Some OSBs will remember a collection of ancient books which were in the school library
until the 1960s. The following article is taken from the school magazine of December 1928
and describes some of the volumes which were then on the shelves.
THE OLD BOOKS IN THE LIBRARY
‘During the last two years many boys have made enquiries about the old books in the library. These books have now been examined and many are of great interest. They form one of the most unique collections of old books to be seen in Cumberland. Some of them are of interest because of their quaint titles, such as the book on Necromancy, others for their leather binding, others for the curious contemporary illustrations.
One of the most valuable is what is called the Roman Missal. Our book is not actually a Missal but is a Breviary. The Missal is the service book of the Mass, it is written in Latin, and before the days of printing it was almost invariably in the hands of the priests or monks. The Breviary was another service book, used by the monks for their vigils or prayers, which took place nearly every four hours both in the day and at night.
Our book was probably written in the late fourteenth or early fifteenth century, a little before the art of printing was discovered by Caxton. It was written on vellum and the monks laboriously worked out each letter in illuminated colours. At one time the book possessed brightly coloured medallions in gilt, but these some pirate hands have removed. The title pages of these books were extraordinarily beautiful and interwoven with bright blues and reds and gold, the general effect being one blaze of colour. Their writing took up a great deal of the time of the old monks, and was in fact one of their most important tasks.
The value of books depends upon a number of different factors: their scarcity, their interest and their state of preservation. Most of our sixteenth century books are important but of little market value. They include a large number of Calvin’s apologetics and commentaries on the Scriptures. Calvin ranks after Luther as the founder of Protestantism and was in many respects his superior. There is also an Erasmus, edited by Nicholas Udall, which is of considerable interest.
Of the seventeenth century books, Bacon’s Advancement of Learning stands out. This book was written in 1605, and was thus an early work of James 1’s Chancellor and the author of the ‘Novum Organum’. There were two copies of the work; the first a large folio edition, and a small edition, which is ours. In contrast to the staid author of the Essays we have the Carolinian poet, Sir John Suckling, with his ‘brisk round eye’ and red nose. Nephew of a Lord Treasure like Sir Francis Bacon, Suckling was a complete cavalier, addicted to gambling and the pleasures of the table. We have a small edition of his poems, which has unfortunately some blemishes.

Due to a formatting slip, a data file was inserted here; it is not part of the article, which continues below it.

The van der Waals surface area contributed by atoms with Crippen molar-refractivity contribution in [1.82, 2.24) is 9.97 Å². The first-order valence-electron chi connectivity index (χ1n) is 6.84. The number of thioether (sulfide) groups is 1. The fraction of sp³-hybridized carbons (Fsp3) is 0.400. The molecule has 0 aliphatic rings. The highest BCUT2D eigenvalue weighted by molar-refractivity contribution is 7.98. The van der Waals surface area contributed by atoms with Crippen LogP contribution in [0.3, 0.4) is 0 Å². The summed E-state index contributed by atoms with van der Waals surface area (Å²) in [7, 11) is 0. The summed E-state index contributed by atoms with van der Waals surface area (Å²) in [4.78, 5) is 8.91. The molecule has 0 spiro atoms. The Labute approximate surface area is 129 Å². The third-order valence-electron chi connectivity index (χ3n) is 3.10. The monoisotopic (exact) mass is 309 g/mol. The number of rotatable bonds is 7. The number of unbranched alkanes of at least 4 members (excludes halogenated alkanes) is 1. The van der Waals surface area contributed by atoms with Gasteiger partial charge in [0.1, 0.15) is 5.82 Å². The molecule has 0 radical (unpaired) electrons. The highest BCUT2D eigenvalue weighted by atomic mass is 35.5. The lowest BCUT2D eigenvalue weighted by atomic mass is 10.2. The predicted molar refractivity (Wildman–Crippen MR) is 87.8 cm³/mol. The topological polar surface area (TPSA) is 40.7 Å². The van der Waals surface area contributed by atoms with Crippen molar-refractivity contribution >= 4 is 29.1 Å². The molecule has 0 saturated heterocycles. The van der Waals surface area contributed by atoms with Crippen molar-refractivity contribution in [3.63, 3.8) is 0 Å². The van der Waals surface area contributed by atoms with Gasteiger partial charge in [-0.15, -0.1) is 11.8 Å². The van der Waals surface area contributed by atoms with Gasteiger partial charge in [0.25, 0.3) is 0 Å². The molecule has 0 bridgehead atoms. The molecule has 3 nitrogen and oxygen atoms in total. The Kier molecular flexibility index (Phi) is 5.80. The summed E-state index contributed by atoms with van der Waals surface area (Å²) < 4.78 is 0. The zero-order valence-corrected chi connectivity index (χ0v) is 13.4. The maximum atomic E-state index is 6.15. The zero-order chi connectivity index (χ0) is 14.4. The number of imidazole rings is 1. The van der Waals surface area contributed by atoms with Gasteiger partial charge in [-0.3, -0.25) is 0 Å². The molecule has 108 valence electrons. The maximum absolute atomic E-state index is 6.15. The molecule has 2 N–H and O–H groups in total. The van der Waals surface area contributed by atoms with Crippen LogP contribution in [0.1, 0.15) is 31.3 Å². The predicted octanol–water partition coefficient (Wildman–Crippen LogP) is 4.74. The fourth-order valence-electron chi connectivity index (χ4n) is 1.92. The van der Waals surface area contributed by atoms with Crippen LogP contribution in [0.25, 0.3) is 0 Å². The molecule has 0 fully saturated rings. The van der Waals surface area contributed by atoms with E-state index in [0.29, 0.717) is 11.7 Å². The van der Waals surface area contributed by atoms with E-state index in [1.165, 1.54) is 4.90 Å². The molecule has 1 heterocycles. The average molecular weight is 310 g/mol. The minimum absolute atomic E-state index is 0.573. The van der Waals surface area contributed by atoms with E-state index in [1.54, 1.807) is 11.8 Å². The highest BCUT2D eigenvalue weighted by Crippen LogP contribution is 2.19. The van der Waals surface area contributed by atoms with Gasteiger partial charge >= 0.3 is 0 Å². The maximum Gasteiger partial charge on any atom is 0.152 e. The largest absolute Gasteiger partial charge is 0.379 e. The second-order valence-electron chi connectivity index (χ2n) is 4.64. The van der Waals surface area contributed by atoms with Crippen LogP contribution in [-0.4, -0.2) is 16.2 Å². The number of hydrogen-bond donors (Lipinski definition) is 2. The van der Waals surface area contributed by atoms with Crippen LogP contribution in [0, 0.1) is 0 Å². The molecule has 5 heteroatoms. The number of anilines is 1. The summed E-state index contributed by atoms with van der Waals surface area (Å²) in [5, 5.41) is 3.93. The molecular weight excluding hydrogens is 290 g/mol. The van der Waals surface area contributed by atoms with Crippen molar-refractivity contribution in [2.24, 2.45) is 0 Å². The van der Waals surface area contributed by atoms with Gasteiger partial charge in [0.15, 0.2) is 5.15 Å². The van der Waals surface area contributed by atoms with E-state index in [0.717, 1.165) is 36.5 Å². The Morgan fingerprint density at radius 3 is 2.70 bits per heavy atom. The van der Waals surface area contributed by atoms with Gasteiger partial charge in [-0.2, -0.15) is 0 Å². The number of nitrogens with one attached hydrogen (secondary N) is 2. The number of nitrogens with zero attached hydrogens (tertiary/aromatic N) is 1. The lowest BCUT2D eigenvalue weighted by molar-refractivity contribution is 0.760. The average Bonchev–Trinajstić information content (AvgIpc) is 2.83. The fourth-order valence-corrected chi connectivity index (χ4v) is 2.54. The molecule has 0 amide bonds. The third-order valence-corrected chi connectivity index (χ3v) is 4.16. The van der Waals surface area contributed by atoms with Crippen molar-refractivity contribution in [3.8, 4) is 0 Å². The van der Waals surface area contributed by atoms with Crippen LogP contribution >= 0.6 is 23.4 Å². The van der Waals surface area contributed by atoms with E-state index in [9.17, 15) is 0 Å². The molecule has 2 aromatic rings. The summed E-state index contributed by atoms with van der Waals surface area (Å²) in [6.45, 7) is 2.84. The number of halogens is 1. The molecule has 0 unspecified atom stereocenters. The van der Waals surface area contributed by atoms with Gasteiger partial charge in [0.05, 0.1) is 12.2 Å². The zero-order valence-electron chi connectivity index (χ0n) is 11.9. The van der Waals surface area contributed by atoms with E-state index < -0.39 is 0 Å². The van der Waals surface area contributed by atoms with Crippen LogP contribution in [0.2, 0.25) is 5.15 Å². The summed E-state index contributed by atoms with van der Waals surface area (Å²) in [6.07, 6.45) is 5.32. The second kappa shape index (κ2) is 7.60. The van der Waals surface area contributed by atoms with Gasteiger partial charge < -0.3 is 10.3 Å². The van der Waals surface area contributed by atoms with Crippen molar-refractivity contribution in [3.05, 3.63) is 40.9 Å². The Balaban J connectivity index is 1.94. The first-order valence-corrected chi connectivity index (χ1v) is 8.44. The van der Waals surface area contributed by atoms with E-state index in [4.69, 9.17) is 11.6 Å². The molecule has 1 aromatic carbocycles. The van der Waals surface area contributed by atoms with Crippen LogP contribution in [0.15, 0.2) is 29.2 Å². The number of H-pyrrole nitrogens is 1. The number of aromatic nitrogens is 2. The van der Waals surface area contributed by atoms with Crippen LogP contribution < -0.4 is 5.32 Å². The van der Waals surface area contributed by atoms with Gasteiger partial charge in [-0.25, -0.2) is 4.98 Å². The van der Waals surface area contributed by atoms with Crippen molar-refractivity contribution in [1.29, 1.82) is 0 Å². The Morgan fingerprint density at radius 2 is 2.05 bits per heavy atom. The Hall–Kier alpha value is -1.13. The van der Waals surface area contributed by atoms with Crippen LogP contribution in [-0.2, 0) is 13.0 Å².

We possess several editions of eighteenth century writers, including a complete set of the Spectator dated 1712, and a complete Addison of early date; also the second edition of Boswell’s Life of Dr. Johnson. All these books are in the most excellent condition.
It is hoped to make a deeper examination into the books and separate the good from the poor, but from a cursory survey we can already see that we possess many curious books dating over a long period of time. The experiment of showing some of these in a glass case has been made in order to stimulate interest.’
The above piece appeared in the school magazine. In the early 1960s the University of Newcastle initiated a project to record the ancient libraries which still survived in the former grammar schools in the north of England. Researchers visited these schools and made comprehensive lists of the ancient books which were still held by the schools. When the project ended, and with a view to preserving and maintaining such volumes, many of which had great historical significance, the authorities at Newcastle offered to house the books for any schools which did not feel they could look after them properly. Unlike other northern schools at the time whose ancient libraries were deposited on long-term loan, our collection of books was sold outright by the school governors to Newcastle University in the 1960s for a nominal sum, though with the stipulation that they be kept together and made available at the school for temporary display from time to time if requested.
The present writer staged just such an exhibition here in the 1990s. Some of the books are of considerable historical importance, having come from Grindal’s own library or containing contemporary annotations, and at least one is in a ‘royal’ armorial binding. It is no exaggeration to state that were this collection now to appear at auction in London, its commercial value would be very great.
There is a complete inventory of all the books which were sold in the school archives.